Martens opened a Soviet Russian Information Bureau in New York, commonly known as the Martens Bureau, which immediately began agitating against American intervention in Soviet Russia – and commercial negotiations with a large number of American firms. In March, Martens delivered his credentials to the Department of State. The State Department refused to recognize Martens, who was soon charged with engaging in Bolshevik propaganda and subversive activity. After months of investigations, interrogations and hearings, the Department of Labor issued an order for Martens’s arrest on January 2, 1920. The order was not served, however, since Martens was then in the custody of the U.S. Senate Committee investigating Bolshevik propaganda. The deportation of Martens and several of his associates was finally approved by President Wilson in December 1920, and on January 22, 1921, Martens sailed for Russia. 2

In Moscow, Martens’s U.S. experience and knowledge proved to be in great demand. In 1921, he became a member of the Presidium of the Supreme Council of the People’s Economy (VSNH), which was the highest Soviet economic authority from 1917 to 1932. He was also appointed chairman of “Glavmetall,” one of the chief VSNH directorates which were managing large nationalized enterprises in a particular branch of industry. In the latter capacity, Martens visited the Donbass coal mining area to investigate the state of coal excavation, and as well to the Urals for organizing metallurgical industry. In 1922, he visited his native city of Kursk to evaluate the early stage of development of Kursk iron ores reserves (known as Kursk Magnetic Anomaly – KMA). His reports to the government played a prominent role in the organization of KMA’s development.

From 1924 to 1926, Martens was chairman of the Committee on Inventions at the VSNH. From 1926 to 1936, he was director of the All-Union Diesel Scientific Research Institute in Leningrad (now St. Petersburg) and simultaneously a professor at the Moscow Mechanical Institute. His scientific field was diesel engine manufacturing and the theory of reciprocating combustion engines. In 1927, Martens initiated the publication of the Encyclopedia of Engineering and became its editor-in-chief. Under his guidance, it became the largest publication of its kind – numbering 6,000 articles in 26 volumes. In 1928, he became a scientific curator of a Gaseous-Dynamic Laboratory (GDL) in Leningrad, engaged in developing combat rocket technology. With Martens’s participation, in the same year the laboratory made a test launch of missiles from regular mortar, which became a prototype for the cartridges for the world-famous “Katiushas” of the World War II.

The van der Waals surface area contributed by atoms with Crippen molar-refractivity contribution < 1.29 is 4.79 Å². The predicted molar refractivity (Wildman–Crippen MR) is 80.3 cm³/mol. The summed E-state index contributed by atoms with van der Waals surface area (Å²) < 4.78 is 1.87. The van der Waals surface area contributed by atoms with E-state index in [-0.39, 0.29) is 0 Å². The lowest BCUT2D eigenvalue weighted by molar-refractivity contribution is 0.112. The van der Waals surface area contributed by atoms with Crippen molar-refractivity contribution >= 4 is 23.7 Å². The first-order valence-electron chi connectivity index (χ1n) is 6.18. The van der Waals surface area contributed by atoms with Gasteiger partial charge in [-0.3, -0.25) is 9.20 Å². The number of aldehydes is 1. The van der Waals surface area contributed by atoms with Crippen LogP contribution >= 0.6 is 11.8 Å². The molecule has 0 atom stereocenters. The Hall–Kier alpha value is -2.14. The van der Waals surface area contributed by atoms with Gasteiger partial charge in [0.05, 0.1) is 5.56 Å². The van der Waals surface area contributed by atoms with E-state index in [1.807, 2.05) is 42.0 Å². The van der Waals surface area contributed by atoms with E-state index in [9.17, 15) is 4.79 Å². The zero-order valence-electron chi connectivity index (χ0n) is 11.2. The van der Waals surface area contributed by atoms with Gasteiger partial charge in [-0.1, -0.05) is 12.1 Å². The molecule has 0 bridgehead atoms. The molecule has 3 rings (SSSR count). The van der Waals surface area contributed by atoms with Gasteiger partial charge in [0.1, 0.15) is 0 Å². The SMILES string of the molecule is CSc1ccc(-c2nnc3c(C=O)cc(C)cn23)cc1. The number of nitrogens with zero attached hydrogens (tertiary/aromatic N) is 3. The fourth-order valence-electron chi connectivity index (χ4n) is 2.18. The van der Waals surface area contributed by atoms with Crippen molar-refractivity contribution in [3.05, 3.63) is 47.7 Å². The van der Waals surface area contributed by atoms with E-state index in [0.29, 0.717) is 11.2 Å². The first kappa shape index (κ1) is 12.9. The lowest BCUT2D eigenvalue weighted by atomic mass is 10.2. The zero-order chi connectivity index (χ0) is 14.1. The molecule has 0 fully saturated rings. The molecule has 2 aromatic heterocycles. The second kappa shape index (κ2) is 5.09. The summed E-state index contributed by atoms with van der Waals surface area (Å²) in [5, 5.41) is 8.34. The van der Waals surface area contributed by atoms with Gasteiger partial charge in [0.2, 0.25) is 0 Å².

In 1930, Martens developed a high-speed, high-compression engine with a single-valve timing system.  In 1932, he published “The Dynamics of Forcer Engines,” which would serve as a basic manual for several generations of engineers in the field. In 1932-1933, Martens served as a professor at the Academy of Motorization and Mechanization of the Red Army. In 1935, he was awarded the degree of the Doctor of Engineering. He also published a number of works on diesel engine building and the theory of reciprocating combustion engines. After his retirement with government honors in 1941, Martens continued his scientific research and editorial activity until his death in 1948. He was buried with honors at the most prestigious Novodevichie cemetery. 3

  1. Ludwig Martens’s hand-written personal history in his “Old Bolshevik Society” personal file, Fond 124, opis’ 1, file 1210, pp. 3-7, RGASPI; Article on Martens, Ludvig Karlovich, Bolshaia sovetskaia entsiklopedia, t. 15, s. 419 (Martens, Ludwig Karlovich, The Great Soviet Encyclopedia, vol. 15, p. 419; Evgen’ev G.E., Shapik B.S. “Revolutsioner, diplomat, uchenyi, Martens.” Moskva, 1960. (G.E. Eugeniev, B.S. Shapik, “Revolutionary, Diplomat, Scientist Martens, “ Moscow, 1960.) My special thanks to Donald Evans who helped to ascertain some of the dates.
  2. America’s Secret War Against Bolshevism: U.S. Intervention in the Russian Civil War, 1917-1920, by David S. Foglesong. The University of North Carolina Press, 1995, pp. 281-288; Fond 507 (“L.C.A.K. Martens in the United States of America”), opis’ 2, P. 2, files 1, 2, 6, 11; opis’ 5a, P. 3, file 2; opis’ 5b, P. 3a, file 4; Fund 129 (“Information on the USA”), description 4, P. 3, file 6, AVP RF; Sh. Goisman. Martens, Ludvig Karlovich: mezhdu izobretatel’stvom i revolutsiei (Sh. Goisman, Martens, Ludwig Karlovich: Between Inventions and Revolution), retrieved from
  3. Martens, Ludwig Karlovich, Great Soviet Encyclopedia, Op. cit.; “Revolutionary, Diplomat, Scientist, Martens,” Op. Cit., Moscow, 1960; Martens Ludvig. Tehnicheskaia entsiklopedia v 26 tomah. Moskva: Sovetskaia entsiklopediia, 1927-1934 (Martens, Ludwig, The Encyclopedia of Engineering in 26 volumes, Moscow: The Soviet Encyclopedia,1927-1934